"Synergy," the video touted, "allows us to put the Inc. back in Devo Inc. With an arsenal of new songs, videos, fashions, apps, toys, games, live performances and more, we will reach out to create something for everybody. Devo will, together with our corporate partners, keep fighting the good fight to spread the devolutionary message across the globe. We said it long ago and now we must repeat. Duty now for the future. It's now or never, because later is now."
Moulton then took the audience through the focus group process that led Devo Inc. to give away 2,000 blue domes at last month's winter Olympics. He was also "proud to announce today" that Devo would be launching the beta of a song study next week in which the band's fans will help winnow down a selection of 16 songs to the 12 that will end up on the new album.
Excuse our mess
The last part of the presentation was an on-the-spot focus group. This is where Mother LA's Jacob, a man with a suspiciously badly-chosen suit, a fake-looking mustache, and an oddly scientific European accent, stood up to survey the crowd on its preferences for the new album's title.
The choices for those who fit his selection criteria--it's too complicated to explain, other than to point out that those whose favorite Devo song is "Whip it" were disqualified first--were simple: "Fresh," named after a new song Devo has made available online for free, "Something for Everybody," "Devolution," and "Excuse Our Mess."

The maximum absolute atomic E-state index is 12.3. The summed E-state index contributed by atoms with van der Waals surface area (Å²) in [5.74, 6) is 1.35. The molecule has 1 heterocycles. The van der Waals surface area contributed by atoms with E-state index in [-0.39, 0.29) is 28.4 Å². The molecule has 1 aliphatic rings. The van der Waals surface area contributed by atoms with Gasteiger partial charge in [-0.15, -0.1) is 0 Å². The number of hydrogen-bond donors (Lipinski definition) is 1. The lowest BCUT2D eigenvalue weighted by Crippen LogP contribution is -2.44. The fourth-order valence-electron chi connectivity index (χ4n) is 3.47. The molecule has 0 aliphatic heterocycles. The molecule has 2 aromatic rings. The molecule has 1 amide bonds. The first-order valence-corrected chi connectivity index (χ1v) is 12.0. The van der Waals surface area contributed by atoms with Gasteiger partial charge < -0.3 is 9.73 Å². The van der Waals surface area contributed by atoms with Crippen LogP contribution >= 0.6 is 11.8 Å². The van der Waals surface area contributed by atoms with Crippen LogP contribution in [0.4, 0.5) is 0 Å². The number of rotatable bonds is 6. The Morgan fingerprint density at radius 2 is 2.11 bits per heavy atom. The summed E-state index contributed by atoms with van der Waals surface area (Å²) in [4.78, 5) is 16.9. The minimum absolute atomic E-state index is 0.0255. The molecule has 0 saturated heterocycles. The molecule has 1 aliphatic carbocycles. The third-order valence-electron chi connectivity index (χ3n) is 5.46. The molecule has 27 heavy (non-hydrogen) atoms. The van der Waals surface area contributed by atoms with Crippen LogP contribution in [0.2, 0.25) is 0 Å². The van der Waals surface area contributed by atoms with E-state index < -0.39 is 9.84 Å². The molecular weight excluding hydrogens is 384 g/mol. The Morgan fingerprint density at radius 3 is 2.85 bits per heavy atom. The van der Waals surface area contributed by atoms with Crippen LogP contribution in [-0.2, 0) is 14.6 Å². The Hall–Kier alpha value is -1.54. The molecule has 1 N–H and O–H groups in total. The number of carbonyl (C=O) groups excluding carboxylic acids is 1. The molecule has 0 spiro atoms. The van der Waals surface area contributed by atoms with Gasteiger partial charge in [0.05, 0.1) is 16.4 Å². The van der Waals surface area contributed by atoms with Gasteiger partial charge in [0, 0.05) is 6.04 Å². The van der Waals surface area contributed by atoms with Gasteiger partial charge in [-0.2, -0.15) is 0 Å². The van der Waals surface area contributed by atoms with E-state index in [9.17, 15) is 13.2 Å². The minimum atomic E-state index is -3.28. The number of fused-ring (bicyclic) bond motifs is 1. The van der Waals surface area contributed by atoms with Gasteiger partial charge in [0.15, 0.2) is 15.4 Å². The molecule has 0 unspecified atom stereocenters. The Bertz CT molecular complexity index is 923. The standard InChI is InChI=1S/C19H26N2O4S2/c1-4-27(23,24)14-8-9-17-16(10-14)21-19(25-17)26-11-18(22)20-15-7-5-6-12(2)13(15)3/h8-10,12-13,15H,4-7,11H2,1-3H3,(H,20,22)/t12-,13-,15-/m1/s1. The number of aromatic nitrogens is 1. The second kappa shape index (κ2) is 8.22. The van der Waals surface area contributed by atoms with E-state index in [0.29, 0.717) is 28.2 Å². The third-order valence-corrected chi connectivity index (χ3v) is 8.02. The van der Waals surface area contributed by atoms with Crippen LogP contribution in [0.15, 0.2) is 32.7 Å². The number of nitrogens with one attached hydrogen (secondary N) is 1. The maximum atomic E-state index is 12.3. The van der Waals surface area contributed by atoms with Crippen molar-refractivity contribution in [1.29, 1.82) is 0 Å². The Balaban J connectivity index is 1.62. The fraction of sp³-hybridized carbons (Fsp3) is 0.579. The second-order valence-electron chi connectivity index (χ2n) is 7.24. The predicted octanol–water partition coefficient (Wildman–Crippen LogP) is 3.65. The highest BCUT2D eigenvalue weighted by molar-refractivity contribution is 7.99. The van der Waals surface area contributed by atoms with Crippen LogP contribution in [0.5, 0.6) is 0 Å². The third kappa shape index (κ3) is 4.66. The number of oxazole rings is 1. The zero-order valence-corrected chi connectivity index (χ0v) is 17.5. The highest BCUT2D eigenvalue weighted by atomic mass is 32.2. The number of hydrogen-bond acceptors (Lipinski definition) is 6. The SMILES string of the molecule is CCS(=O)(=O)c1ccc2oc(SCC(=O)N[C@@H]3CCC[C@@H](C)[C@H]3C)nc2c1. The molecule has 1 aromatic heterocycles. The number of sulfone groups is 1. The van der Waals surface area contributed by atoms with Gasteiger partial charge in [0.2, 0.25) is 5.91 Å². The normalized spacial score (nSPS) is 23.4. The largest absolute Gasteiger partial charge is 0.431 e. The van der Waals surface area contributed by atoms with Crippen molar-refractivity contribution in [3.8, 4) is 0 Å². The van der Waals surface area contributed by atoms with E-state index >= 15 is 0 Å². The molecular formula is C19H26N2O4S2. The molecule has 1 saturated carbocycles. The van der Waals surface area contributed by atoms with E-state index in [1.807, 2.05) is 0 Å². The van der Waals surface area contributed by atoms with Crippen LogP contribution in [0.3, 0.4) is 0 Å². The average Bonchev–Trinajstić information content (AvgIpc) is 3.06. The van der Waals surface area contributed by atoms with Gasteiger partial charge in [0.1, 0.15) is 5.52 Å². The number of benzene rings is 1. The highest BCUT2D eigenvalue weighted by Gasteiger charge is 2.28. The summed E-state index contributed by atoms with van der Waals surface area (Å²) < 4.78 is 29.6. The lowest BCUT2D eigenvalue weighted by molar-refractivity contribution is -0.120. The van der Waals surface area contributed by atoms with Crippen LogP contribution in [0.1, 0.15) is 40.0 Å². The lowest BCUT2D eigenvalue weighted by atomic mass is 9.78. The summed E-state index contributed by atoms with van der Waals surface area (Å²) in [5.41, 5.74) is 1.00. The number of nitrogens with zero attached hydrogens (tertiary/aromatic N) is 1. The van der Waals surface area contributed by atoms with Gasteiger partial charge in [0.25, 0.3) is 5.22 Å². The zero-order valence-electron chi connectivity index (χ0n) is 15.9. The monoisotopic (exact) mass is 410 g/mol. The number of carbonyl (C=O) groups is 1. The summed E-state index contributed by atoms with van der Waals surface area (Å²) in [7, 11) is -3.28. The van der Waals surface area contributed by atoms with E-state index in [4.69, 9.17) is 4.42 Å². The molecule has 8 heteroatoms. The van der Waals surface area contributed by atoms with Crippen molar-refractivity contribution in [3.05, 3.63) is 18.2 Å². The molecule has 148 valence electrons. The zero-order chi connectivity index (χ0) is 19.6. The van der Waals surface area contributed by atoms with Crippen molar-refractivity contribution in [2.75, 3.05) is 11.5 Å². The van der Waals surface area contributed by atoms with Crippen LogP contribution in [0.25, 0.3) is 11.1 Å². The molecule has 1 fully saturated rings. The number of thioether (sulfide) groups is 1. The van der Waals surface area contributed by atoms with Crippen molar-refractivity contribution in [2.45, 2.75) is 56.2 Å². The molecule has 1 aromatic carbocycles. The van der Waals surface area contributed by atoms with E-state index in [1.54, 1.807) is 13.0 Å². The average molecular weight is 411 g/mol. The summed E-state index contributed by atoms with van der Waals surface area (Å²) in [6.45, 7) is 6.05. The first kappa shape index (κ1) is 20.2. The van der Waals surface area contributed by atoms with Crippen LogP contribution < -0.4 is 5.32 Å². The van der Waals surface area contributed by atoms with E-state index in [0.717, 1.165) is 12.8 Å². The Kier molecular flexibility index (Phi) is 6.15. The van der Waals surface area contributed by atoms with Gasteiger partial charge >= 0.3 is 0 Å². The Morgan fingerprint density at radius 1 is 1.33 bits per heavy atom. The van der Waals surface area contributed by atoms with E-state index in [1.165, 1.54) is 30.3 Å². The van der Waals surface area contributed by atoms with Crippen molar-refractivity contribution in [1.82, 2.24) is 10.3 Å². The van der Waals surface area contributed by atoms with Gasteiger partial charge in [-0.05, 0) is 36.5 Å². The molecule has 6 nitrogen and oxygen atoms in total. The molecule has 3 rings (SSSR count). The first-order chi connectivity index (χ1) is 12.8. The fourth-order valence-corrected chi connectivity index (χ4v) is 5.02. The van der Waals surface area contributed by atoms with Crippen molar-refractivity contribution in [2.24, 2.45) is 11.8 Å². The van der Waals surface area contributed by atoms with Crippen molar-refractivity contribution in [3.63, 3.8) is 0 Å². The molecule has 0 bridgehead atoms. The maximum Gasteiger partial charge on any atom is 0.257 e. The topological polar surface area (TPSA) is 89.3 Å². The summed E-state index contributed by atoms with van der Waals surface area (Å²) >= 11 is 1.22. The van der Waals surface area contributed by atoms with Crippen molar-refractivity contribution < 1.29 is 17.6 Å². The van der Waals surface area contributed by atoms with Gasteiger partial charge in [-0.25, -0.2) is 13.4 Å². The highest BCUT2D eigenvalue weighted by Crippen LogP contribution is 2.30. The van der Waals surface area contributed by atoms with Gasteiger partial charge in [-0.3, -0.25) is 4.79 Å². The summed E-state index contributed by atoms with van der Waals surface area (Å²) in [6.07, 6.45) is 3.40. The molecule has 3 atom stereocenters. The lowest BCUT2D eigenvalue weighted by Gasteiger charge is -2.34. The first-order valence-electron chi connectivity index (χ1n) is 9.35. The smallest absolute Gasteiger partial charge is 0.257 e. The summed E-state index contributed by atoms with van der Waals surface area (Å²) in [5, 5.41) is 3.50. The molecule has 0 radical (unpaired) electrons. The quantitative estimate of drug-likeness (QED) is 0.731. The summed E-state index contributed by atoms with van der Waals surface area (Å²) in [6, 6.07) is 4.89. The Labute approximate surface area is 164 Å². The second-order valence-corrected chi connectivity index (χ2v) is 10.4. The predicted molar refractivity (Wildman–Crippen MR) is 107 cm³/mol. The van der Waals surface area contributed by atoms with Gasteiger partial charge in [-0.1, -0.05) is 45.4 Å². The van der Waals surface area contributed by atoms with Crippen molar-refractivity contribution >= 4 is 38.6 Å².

The votes came in overwhelmingly for the latter. I would have left in shame if the crowd had gone in any other direction.
Then it was time for questions from the audience. By now, I'm pretty sure most people in the room were in on the joke. Even those for whom culture jamming isn't a familiar language had to know fun was being had here. Yet we all knew that from this room in Austin, Devo Inc. would shortly be off to make the business plan a reality.
Later, after Mothersbaugh and Casale had finished answering questions and autographing and drawing cartoons on the fanboys' and fangirls' laptop computers and inflatable dinosaurs, I got a chance to sit down with them for a private interview.
They told me that the Internet may not save us from human nature because human beings will always exploit new tools for both good and bad. And bad often wins.
Yet here they were, I pointed out, turning to the Internet as the driving force behind their new initiative: why put your fate in the hands of a media that could be so easily used for evil?
"Well, because we can't afford broadcast," Casale deadpanned.